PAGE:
Melone Gravel Pit Property Reuse Planning

The Melone property is a 46 acre parcel located on Route 117, North Road, of which 16 acres of the property are located in the Town of Concord. The Town purchased this property in 1992 and has operated a gravel operation on the parcel since the 1990s. Estimates from the Department of Public Works indicate that nearly all the gravel has been removed from the parcel.

The Selectmen have been interested in planning for the future of this parcel for several years as gravel operations have wound down. This is the largest remaining, buildable town-owned property and it has considerable development potential. The land offers capacity to construct new playing fields, potential trail connections to both Sudbury and Concord conservation lands, and has suitable soils for residential housing. In 2005, the Board of Selectmen indicated through a vote that their intent was for the Melone land to be used for either mixed affordable housing and recreational purposes or individual affordable housing and recreational projects.

In 2007, the 495/MetroWest Corridor Partnership chose the Sudbury Melone Gravel Pit to explore the issue of housing affordability. This project utilized the skills of UMass planning students to produce conceptual residential site designs on the Melone parcel that aimed to increase density without regard to physical constraints of the property. The resulting designs, while interesting and with merit, did not provide possible scenarios for this property. You can find the study here.

The Budget Review Task Force, in their final December 2008 report, encouraged the highest and best uses of designated land in town, including the Melone property, in a manner sensitive to Sudbury character and the interests of its residents, promoting high margin developments that will increase property tax revenues without increasing taxpayer burdens. In an attempt to define conceptual options to reach that objective, the Melone Feasibility Study was completed in 2011 by Goldsmith, Prest and Ringwell, Inc. Supported by Community Preservation Act (CPA) funding, the feasibility study looked to evaluate the parcel for three potential uses; a multipurpose recreational facility, a community multi-family housing development, and open space usage. The final concept plans (six were developed) show examples of a mixed-use recreation and housing design. The first three were designed to achieve maximum density residential which was not recommended due to sewage treatment costs. Alternatively the last three show reduced residential and increased athletic field use. Passive recreation was not recommended due to the highly disturbed nature of the site. You can find the Feasibility Study here.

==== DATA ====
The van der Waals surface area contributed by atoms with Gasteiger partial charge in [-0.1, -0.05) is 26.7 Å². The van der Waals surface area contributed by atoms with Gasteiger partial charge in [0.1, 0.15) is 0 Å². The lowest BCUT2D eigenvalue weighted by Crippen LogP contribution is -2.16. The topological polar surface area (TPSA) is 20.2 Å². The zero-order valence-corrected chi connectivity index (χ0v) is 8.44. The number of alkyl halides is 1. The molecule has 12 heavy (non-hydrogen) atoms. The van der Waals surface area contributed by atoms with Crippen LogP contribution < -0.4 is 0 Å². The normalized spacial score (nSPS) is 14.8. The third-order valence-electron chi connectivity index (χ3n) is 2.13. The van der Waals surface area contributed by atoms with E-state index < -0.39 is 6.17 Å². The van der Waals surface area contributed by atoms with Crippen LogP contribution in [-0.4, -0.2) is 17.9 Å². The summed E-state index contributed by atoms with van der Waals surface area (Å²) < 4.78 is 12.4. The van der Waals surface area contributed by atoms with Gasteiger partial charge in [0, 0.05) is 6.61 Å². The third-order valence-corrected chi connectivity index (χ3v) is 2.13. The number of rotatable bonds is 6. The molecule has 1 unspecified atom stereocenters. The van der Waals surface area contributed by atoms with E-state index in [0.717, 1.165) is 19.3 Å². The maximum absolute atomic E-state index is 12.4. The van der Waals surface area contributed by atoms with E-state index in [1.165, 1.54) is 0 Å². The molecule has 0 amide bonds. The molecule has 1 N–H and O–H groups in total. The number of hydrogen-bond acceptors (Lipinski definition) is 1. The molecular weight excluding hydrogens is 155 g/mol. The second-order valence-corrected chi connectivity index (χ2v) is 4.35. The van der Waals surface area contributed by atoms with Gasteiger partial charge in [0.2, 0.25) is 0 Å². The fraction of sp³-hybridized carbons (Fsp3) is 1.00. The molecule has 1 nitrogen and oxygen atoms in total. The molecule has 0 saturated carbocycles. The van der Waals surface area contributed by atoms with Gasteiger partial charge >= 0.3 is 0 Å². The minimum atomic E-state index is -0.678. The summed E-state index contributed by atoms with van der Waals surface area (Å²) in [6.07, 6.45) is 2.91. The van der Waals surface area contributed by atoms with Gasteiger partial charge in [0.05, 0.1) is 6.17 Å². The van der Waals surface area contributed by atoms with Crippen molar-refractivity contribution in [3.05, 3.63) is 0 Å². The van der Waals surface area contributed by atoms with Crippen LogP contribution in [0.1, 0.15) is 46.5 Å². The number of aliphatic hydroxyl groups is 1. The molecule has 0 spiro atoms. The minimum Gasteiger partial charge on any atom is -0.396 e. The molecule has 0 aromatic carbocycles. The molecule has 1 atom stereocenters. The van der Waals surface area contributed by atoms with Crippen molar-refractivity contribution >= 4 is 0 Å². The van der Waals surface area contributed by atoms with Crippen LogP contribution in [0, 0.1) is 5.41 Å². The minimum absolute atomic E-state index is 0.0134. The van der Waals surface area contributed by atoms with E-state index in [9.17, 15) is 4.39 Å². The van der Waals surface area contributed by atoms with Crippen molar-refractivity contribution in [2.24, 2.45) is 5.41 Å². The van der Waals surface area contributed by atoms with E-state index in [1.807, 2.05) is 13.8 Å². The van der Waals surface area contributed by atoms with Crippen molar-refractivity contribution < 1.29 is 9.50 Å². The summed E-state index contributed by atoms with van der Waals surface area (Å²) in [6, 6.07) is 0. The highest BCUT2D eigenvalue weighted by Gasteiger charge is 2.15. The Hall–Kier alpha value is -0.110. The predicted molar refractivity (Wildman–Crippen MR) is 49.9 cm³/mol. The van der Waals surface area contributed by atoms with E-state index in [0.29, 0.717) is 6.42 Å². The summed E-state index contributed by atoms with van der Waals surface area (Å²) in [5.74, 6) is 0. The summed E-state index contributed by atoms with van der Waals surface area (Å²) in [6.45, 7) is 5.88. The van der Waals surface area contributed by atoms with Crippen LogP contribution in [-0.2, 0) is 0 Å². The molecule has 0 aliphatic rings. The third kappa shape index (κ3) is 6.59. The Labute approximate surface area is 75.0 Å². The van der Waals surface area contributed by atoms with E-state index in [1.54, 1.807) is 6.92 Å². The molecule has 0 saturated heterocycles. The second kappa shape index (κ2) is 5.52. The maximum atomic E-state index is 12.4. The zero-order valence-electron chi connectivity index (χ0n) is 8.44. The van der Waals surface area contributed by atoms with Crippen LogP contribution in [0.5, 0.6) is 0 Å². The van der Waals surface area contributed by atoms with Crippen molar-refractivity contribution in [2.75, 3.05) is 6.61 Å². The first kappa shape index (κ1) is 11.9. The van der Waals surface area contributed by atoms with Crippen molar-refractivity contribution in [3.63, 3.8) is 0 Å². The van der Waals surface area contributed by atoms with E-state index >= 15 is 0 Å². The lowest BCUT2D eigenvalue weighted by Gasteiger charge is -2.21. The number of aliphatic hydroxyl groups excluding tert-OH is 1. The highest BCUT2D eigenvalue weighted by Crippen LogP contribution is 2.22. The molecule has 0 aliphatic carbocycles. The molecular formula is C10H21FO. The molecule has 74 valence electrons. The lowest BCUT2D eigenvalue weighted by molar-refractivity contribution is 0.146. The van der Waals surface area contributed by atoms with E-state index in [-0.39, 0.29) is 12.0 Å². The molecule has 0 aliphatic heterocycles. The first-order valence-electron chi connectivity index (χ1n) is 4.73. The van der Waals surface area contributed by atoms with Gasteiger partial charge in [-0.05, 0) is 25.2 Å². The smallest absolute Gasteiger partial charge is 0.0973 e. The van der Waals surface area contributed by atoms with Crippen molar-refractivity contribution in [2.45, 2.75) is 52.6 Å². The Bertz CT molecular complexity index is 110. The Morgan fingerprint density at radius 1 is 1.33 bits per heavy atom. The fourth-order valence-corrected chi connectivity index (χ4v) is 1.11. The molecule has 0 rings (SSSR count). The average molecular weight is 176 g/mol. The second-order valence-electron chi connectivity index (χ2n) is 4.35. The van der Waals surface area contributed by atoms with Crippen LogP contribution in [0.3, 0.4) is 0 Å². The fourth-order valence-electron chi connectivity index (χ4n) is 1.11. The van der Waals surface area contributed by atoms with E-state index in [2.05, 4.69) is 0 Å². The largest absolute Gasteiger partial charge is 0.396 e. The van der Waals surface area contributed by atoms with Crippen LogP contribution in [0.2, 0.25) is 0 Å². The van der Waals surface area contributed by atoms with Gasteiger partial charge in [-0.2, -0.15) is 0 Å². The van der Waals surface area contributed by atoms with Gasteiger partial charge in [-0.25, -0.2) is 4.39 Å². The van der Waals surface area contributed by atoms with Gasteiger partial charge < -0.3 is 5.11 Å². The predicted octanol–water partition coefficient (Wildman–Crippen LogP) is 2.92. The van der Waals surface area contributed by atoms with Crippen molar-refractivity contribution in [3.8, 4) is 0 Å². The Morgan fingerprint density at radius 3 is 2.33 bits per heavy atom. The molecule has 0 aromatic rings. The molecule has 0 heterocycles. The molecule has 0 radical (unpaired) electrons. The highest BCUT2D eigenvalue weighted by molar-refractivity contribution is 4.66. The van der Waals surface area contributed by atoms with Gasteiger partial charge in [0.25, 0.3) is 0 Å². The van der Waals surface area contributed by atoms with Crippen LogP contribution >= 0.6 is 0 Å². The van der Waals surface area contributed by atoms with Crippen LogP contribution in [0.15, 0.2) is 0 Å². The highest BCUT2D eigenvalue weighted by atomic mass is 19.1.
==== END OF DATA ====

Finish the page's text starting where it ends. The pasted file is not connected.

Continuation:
Following the feasibility study, the Board of Selectmen commissioned Larry Koff and Associates to investigate the market for a range of private redevelopment alternatives and estimated sales value to the town at that point in time. The analysis recommends multiple options for disposition, with multifamily rental ranking the highest and most economically attractive for private development. You can find the Land Value Analysis here.

CPA funding was approved at 2014 Annual Town Meeting for a master plan for development of rental housing on this property which would count towards the Town’s 10% affordable housing goal, as well as complementary and/or accessory open space and recreation uses. The article can be found here and presentation that was given can be found here. The draft timeline of actions proposed for a redevelopment master plan can be found here.

Environmental strategy and engineering consultant GeoInsight, Inc. presented the Town with a Technical Memorandum regarding an environmental data review of the property in June 2016. The memorandum can be found here.

In September of 2016, the Town reached the 10% affordable housing state requirement, and the Melone master planning for development of rental housing was suspended. The Board of Selectmen are currently revisiting preparing a development plan for the Melone Gravel Pit.

Email this Article
Back to Planning & Community Development

Subscribe Subscribe to Email Lists